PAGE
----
Matchups

October 17, 1998|By Peter Schmuck

First base

Padres: Wally Joyner has never appeared in the World Series, but has proved to be a steady -- if unspectacular -- performer in postseason play. He is a good defensive first baseman who has a reputation for hitting in the clutch. His .412 average with runners in scoring position was the second-highest of any major-league player during the regular season. Batted .313 in the NLCS with two RBIs.

Yankees: Eventually, Tino Martinez is going to figure out this postseason thing and then there's going to be the devil to pay. Martinez has been one of the top run-producers in the American League the past four seasons -- and he had some success in the 1995 and '97 Division Series -- but he has just one RBI in 74 career at-bats in the league championship series and World Series.

Advantage: Yankees.

Padres: Quilvio Veras is a speedy leadoff man who can work the count and get on base, but he is batting just .205 in the postseason and scored just two of the Padres' 24 runs in the NLCS. He'll have to be more of a spark plug if the Padres are going to score enough runs to be competitive.

Yankees: Chuck Knoblauch has not played up to his career numbers this year, but he's still one of the best on-base guys in the game. Made a critical blunder during the ALCS, but did not fold under the criticism from the media and abuse from the stands. This is his chance for redemption.

Advantage: Yankees.

Padres: Chris Gomez isn't going to light up the highlight reels. He isn't going to carry the offense. And he probably won't foul things up either. He's one of those woodwork guys who turn into World Series heroes, but he'll have to bounce back from a .150 performance in the NLCS to make an impact on this one.

Yankees: MVP candidate Derek Jeter led the league in runs scored this year and is one of the best all-around players in the game. He hasn't made his mark on this postseason yet -- batting only .176 so far -- but he has a way of coming up big when it really counts. He's the guy who could unravel Kevin Brown.

Advantage: Yankees

Padres: Former National League MVP Ken Caminiti is a high-intensity player who can carry the offense when he gets up a head of steam. He hit two home runs against the Braves in the NLCS and reached base 11 times in 27 plate appearances. Sprawling defense also is a forte, but sometimes can lead to throwing errors.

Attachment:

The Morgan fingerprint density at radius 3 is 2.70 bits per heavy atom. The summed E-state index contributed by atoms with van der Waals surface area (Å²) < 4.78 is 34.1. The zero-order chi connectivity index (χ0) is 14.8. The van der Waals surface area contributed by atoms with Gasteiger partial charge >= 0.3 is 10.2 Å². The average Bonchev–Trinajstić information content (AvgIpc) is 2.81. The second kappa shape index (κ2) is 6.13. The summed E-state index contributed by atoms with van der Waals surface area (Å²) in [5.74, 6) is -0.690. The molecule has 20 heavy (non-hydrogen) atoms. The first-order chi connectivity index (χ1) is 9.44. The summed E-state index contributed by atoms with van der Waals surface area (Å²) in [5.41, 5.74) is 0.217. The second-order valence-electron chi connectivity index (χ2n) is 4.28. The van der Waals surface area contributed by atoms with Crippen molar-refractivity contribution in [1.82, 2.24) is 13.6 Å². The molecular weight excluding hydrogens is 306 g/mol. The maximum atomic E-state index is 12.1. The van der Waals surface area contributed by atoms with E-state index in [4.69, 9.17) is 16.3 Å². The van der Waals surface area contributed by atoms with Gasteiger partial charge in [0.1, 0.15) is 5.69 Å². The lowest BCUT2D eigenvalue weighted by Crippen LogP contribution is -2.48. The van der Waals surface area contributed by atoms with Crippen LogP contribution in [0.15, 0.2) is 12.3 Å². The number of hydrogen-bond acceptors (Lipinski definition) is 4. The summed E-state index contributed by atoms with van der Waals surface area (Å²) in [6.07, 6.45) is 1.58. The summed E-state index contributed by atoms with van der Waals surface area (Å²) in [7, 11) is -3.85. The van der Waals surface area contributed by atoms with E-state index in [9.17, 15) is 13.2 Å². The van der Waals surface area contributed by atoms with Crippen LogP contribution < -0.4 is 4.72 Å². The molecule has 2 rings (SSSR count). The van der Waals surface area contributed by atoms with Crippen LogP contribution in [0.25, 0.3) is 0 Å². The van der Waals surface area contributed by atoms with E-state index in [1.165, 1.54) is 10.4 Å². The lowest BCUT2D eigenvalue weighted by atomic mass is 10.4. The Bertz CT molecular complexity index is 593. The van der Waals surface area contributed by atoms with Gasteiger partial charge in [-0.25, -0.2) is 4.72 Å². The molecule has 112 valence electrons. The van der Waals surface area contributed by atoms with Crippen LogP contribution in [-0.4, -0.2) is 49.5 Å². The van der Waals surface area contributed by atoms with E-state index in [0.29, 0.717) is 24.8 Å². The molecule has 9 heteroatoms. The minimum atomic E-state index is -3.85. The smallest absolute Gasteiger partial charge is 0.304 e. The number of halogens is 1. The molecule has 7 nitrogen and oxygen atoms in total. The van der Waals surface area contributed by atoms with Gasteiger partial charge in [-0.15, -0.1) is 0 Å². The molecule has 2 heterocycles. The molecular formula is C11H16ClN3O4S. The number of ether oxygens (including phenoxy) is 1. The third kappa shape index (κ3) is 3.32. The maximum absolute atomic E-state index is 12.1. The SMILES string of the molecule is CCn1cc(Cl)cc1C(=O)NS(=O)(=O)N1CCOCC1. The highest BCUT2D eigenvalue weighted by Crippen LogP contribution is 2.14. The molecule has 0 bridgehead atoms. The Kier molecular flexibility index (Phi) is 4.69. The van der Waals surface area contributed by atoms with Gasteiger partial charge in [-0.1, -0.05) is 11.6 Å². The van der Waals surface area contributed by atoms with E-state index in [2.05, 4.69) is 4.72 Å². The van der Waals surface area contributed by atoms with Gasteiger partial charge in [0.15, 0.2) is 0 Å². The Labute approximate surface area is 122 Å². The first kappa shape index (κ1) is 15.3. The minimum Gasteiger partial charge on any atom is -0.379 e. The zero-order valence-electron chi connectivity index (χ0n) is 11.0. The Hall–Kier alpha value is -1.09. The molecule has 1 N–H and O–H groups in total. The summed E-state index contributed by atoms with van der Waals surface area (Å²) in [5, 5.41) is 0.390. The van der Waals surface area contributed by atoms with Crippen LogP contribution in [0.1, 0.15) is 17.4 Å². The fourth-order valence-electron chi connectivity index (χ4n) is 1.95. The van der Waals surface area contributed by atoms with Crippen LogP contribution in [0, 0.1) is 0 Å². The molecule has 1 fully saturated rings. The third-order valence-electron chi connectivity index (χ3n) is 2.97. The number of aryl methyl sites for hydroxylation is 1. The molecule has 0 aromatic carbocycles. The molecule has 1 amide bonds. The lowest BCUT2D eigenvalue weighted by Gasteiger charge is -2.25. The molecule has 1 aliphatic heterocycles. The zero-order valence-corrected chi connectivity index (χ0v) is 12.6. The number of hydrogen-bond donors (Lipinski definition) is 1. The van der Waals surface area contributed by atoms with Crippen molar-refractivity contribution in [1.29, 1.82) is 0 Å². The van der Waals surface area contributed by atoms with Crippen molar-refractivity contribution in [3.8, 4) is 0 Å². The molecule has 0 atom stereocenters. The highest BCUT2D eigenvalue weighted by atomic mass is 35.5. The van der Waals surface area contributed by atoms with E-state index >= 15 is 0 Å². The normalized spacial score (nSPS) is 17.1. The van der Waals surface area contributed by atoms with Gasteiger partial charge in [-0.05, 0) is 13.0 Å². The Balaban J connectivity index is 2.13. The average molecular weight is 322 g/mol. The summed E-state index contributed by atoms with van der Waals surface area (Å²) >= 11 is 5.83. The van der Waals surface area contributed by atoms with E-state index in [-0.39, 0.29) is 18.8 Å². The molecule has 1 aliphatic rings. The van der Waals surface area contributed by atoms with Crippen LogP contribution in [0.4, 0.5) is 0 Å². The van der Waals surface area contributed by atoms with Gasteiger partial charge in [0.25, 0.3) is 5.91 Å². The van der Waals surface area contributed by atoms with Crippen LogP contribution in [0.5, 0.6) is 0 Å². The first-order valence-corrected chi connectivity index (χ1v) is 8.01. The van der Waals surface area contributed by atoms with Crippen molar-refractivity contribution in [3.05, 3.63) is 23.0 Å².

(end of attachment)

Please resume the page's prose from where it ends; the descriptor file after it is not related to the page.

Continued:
Yankees: Scott Brosius was the most productive No. 9 hitter in baseball during the regular season and has been the biggest offensive contributor of the postseason for the Yankees, with nine RBIs. He also can make the exciting play at third base and is one of those "foxhole guys" who have a stabilizing influence on the rest of the team.

Advantage: Padres.

Padres: Former Dodgers backup Carlos Hernandez finally got a chance to play every day in San Diego this year and has been a big contributor in the postseason, batting .367 in the first two playoff rounds. He's also a decent defensive guy who threw out 25 percent of opposing base runners this year.

Yankees: Promising Jorge Posada assumed a greater share of the catching duties this season and confirmed his status as the club's catcher of the future. He hit 17 homers and drove in 63 runs playing just over half the time and threw out 38 percent of opposing runners during the regular season. Veteran Joe Girardi is no slouch either -- a steady all-around catcher who can come up with a big hit at a critical time.

Advantage: Yankees.

Padres: Greg Vaughn is coming off a terrific offensive performance in the regular season, but has been dogged by a quadriceps strain that kept him out of much of the NLCS. Might have been in the Yankees lineup if club had not pulled out of a 1997 deal with Padres. Hit 50 home runs in 1998 to set team record. His availability will be a key factor for San Diego.

Yankees: The Yankees lost Darryl Strawberry (colon cancer) for the postseason and still had four viable left fielders in the organization, but Shane Spencer, Tim Raines (pictured), Chad Curtis and Ricky Ledee combined for just two hits in 29 at-bats in the ALCS. Manager Joe Torre probably will use Raines the most.

Advantage: Padres.

Padres: Former Oriole Steve Finley came back from a so-so regular season to bat .333 and lead the Padres with seven hits in the NLCS. He's a strong defensive outfielder with good speed who hit his only AL grand slam at Yankee Stadium during the O's "Why Not?" season of 1989.

Yankees: Bernie Williams edged out Mo Vaughn for the American League batting title (.339) after missing 31 games with a knee injury midway through the season. He struggled in the Division Series (0-for-11), but led the Yankees with eight hits and a .381 average in the ALCS. Great defensive player who will be very popular in the free-agent market during the off-season.

Advantage: Yankees.

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